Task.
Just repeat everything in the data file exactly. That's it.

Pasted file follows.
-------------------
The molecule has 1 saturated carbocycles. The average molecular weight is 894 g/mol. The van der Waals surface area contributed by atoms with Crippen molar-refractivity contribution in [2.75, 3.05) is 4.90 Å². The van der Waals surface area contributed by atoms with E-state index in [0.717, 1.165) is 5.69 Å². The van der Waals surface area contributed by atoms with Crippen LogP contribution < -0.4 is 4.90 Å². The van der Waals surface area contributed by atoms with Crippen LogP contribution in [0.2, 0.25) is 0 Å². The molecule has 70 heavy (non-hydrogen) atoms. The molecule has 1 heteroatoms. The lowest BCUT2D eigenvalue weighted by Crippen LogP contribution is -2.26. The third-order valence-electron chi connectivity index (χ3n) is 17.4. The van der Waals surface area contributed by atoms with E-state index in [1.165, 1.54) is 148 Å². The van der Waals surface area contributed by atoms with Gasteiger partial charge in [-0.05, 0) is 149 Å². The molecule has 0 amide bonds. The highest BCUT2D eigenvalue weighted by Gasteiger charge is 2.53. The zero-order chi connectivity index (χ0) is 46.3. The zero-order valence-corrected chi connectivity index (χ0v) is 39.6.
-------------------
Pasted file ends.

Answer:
The molecule has 1 saturated carbocycles. The average molecular weight is 894 g/mol. The van der Waals surface area contributed by atoms with Crippen molar-refractivity contribution in [2.75, 3.05) is 4.90 Å². The van der Waals surface area contributed by atoms with E-state index in [0.717, 1.165) is 5.69 Å². The van der Waals surface area contributed by atoms with Crippen LogP contribution < -0.4 is 4.90 Å². The van der Waals surface area contributed by atoms with Crippen LogP contribution in [0.2, 0.25) is 0 Å². The molecule has 70 heavy (non-hydrogen) atoms. The molecule has 1 heteroatoms. The lowest BCUT2D eigenvalue weighted by Crippen LogP contribution is -2.26. The third-order valence-electron chi connectivity index (χ3n) is 17.4. The van der Waals surface area contributed by atoms with E-state index in [1.165, 1.54) is 148 Å². The van der Waals surface area contributed by atoms with Gasteiger partial charge in [-0.05, 0) is 149 Å². The molecule has 0 amide bonds. The highest BCUT2D eigenvalue weighted by Gasteiger charge is 2.53. The zero-order chi connectivity index (χ0) is 46.3. The zero-order valence-corrected chi connectivity index (χ0v) is 39.6.